Travel Guide: Bangkok x2

This is the first in a series of three posts chronicling my October break trip with my dad. You can read my introduction to that trip here and you can read about my first trip to Bangkok here. The destinations that followed, Hanoi and Hoi An, can be found here and here.

Thailand's idea of how to wire a city. I couldn't stop taking pictures of these the first time I was there!
Thailand’s idea of how to wire a city. I couldn’t stop taking pictures of these the first time I was there!

We landed in Bangkok late Friday night and were up at and it early the next morning. Our first stop was Wat Pho, which is a beautiful temple complex. Dad struggled a bit with the heat, but he persevered admirably. My guidebook (Lonely Planet’s Discover Thailand) had a really good walking tour, so we simply followed that. I liked Wat Pho a lot because each temple was different. There were shaded areas throughout the complex, which also made it very pleasant to walk around.

We took as mall water taxi to get to Wat Arun, which is an experience I think everyone should have
We took a small water taxi to get to Wat Arun, which is an experience I think everyone should have.

And then we arrived at Wat Pho:

After a delicious lunch of pad thai, green curry, and Thai iced tea, my Thai favorites, we crossed the street to visit the Grand Palace. Mitch and I were in Bangkok a year ago, as I mentioned, but it was fun to go back and see it all through my dad’s eyes this time. Now that I’m used to certain aspects of life in Asia, and certainly now that I’m used to traveling in Asia, I’ve somewhat lost track of what used to make me uncomfortable or strike me as new or different. I revisited all of that during my weekend in Bangkok with my father.

I did warn Dad that he’d have to don a pair of elephant pants over his shorts to be allowed access to the Grand Palace. He was skeptical, but elephants pants suited him. The Grand Palace itself is only used today for ceremonial functions, but visitors are are restricted to viewing from the outside. The temples on the palace grounds, however, are what make the site spectacular:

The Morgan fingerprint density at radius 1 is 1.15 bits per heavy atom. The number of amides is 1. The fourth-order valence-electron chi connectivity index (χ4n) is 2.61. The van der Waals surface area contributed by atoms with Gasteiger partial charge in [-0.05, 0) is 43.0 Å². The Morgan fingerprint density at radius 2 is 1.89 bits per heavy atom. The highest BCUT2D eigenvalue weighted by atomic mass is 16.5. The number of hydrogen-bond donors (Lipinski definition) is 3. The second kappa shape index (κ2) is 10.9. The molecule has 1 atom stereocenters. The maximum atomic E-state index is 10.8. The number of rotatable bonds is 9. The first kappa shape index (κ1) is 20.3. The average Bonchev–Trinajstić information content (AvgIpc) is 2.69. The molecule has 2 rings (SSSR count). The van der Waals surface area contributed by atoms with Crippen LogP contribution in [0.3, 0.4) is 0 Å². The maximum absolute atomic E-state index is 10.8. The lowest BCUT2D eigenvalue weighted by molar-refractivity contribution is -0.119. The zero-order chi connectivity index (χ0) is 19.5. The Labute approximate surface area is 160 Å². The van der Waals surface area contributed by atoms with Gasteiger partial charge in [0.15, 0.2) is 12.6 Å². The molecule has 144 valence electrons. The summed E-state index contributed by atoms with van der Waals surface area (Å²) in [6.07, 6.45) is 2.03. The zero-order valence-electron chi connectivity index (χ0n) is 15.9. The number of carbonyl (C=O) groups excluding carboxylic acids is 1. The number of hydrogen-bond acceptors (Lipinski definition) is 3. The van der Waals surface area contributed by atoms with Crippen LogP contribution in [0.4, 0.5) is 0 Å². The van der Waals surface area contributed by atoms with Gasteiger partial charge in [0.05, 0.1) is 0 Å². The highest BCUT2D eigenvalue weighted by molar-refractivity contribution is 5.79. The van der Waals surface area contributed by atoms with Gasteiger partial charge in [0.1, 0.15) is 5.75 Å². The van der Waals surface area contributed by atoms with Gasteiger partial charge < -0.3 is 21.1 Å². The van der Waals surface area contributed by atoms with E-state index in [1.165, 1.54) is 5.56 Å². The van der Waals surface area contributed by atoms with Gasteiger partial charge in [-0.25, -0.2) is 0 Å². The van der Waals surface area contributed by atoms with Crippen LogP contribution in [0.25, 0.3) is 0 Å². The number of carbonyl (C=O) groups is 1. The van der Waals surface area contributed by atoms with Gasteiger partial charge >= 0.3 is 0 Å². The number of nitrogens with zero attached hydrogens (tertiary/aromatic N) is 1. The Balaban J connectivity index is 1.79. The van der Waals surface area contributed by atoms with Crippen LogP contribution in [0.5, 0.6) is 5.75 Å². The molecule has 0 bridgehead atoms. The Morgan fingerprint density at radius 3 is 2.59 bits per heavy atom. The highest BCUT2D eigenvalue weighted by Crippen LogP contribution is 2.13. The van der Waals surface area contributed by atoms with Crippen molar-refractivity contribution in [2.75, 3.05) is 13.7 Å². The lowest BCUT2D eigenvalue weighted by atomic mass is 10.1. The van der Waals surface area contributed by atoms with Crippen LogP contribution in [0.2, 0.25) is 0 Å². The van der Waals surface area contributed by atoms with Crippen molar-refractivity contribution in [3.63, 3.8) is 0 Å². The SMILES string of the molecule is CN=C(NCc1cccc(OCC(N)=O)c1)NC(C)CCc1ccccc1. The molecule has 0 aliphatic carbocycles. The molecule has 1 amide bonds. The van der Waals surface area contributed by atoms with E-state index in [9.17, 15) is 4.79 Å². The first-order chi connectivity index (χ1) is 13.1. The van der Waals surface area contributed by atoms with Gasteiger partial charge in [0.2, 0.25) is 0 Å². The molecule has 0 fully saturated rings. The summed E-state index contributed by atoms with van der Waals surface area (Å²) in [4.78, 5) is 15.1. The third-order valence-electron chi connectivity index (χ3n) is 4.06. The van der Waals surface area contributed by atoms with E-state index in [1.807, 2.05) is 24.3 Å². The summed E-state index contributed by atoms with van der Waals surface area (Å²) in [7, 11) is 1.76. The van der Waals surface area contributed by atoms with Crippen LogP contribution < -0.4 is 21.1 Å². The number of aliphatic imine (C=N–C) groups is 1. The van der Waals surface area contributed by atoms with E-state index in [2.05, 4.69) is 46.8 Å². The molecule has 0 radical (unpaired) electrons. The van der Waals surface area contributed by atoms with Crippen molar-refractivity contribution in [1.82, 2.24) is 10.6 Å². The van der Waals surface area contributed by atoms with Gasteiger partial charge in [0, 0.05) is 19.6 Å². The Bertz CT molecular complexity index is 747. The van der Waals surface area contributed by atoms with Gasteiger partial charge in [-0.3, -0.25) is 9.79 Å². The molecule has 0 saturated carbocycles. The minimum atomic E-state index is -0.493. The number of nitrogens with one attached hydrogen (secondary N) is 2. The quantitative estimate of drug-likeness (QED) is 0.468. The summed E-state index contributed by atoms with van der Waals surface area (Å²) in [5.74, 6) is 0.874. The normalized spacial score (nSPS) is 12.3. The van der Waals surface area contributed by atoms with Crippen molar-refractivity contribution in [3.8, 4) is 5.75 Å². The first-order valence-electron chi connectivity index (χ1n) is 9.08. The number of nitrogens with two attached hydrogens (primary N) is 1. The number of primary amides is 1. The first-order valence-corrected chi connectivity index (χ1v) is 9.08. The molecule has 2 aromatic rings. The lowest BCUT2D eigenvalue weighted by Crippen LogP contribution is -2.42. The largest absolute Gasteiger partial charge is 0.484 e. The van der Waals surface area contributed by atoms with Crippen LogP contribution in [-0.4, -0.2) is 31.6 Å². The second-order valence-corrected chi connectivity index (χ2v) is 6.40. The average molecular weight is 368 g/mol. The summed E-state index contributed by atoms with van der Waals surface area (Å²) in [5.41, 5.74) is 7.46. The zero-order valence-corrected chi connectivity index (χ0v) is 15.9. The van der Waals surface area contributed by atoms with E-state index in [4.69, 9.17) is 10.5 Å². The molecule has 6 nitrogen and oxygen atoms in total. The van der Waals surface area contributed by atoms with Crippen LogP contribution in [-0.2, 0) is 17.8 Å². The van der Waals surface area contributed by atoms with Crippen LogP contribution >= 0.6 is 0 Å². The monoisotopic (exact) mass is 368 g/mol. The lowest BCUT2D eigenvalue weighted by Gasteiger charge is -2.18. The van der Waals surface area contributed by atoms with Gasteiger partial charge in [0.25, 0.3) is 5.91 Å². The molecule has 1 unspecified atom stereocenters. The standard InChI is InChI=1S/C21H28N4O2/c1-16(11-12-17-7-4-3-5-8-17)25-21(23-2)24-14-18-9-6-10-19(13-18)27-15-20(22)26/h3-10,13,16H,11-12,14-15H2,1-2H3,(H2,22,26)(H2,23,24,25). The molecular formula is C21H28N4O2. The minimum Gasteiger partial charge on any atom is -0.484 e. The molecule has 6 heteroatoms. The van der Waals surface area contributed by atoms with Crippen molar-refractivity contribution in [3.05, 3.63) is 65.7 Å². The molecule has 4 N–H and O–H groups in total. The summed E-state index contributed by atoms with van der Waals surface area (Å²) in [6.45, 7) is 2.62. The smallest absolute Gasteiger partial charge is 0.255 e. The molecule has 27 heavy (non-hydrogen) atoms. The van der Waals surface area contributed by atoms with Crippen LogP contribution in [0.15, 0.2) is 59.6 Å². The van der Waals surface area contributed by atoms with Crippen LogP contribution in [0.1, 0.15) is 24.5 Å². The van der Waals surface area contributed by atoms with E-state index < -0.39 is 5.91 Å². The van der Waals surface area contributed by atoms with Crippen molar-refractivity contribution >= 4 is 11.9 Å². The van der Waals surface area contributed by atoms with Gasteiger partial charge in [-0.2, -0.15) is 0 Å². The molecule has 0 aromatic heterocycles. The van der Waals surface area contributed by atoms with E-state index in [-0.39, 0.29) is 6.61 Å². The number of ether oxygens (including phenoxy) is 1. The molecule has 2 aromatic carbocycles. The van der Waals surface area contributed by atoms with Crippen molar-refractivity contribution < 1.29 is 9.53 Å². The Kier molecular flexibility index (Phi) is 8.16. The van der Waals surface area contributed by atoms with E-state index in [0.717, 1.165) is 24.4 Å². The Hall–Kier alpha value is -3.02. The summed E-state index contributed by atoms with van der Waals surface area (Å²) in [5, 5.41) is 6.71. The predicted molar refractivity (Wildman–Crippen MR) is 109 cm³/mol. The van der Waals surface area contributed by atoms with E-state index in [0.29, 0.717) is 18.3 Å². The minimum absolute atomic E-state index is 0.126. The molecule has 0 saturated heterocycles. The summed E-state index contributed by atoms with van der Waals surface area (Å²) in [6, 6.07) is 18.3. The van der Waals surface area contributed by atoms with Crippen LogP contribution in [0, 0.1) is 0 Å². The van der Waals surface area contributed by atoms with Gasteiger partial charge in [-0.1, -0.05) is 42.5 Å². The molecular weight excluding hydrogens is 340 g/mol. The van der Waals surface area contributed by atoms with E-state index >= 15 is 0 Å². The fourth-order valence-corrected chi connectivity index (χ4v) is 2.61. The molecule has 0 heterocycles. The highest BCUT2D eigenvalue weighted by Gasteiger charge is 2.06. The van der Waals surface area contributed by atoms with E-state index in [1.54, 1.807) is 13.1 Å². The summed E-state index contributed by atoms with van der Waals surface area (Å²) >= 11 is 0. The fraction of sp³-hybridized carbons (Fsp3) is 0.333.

No palace is complete without a guard:

Why are silly hats a guard requirement?
Why are silly hats a guard requirement?

The next day we visited the Jim Thompson House, which was a new spot for me. Jim Thompson made his home in Bangkok after years of working in Thailand for the Office of Strategic Services, a forerunner to the CIA. He is responsible for turning Thailand’s silk production into an international industry and his house, which includes a rather impressive collection of Asian art, is now a museum. Photos are only allowed outside of the house:

Jim Thompson House
Jim Thompson House

While I appreciated the guided tour and learning about Thompson’s art collection, which was unlike most art that I’ve seen because I’ve mostly seen art around Europe, I also really enjoyed the views from the house’s windows. They provide an insight into real life in Bangkok. I do expect the scenery was a bit different when Jim Thompson moved into his house, however.

P1050541 P1050542

Finally, I was glad for the opportunity to revisit Chatuchak Weekend Market. We were actually shopping for souvenirs this time and got a lot better at bargaining each time we did it. Learning from mine and Mitch’s past mistakes, Dad and I went to the market hungry and tried some tasty food. Live and learn, right?

The clock tower at Chatuchak Weekend Market. Not only is it iconic, but it's also a useful orientation tool.
The clock tower at Chatuchak Weekend Market. Not only is it iconic, but it’s also a useful orientation tool.
Exterior of Chatuchak Weekend Market. My interiors photos couldn't possible capture the size and scope of this operation, but the exterior should give you an idea of the resourcefulness of many of the vendors.
Exterior of Chatuchak Weekend Market. My interiors photos couldn’t possible capture the size and scope of this operation, but the exterior should give you an idea of the resourcefulness of many of the vendors.

Since I’d been to Bangkok before, I took the fewest number of photos while we were here. We stayed from late Friday night to early Monday morning, which was more than enough. Bangkok is loud, busy, smelly, chaotic, and a wonderful experience. I’ve now been twice and I’m glad; the first time let me see the city and the second time let me take a closer look because I was no longer surprised by what I saw. A very good friend is spending a couple days in Bangkok next month and I can’t wait to hear his thoughts about it!

Tuk tuk

Click here to read about our second stop, Hanoi.

7 thoughts on “Travel Guide: Bangkok x2”

    1. Thanks for reading! To be perfectly honest, I’m young and single, so I don’t have that many documents. What I do have, however, are copies of passport, driver’s license, credit cards, healthcare card, and banking information in the keeping of my parents back in the US. My mother is a joint-signer on all of my accounts because power of attorney won’t give her immediate access should something happen to me.

  1. Ah! I loved Chatuchak market. It was the first thing I did in Thailand, and was a wonderful introduction to the sights, smells and food in Bangkok.

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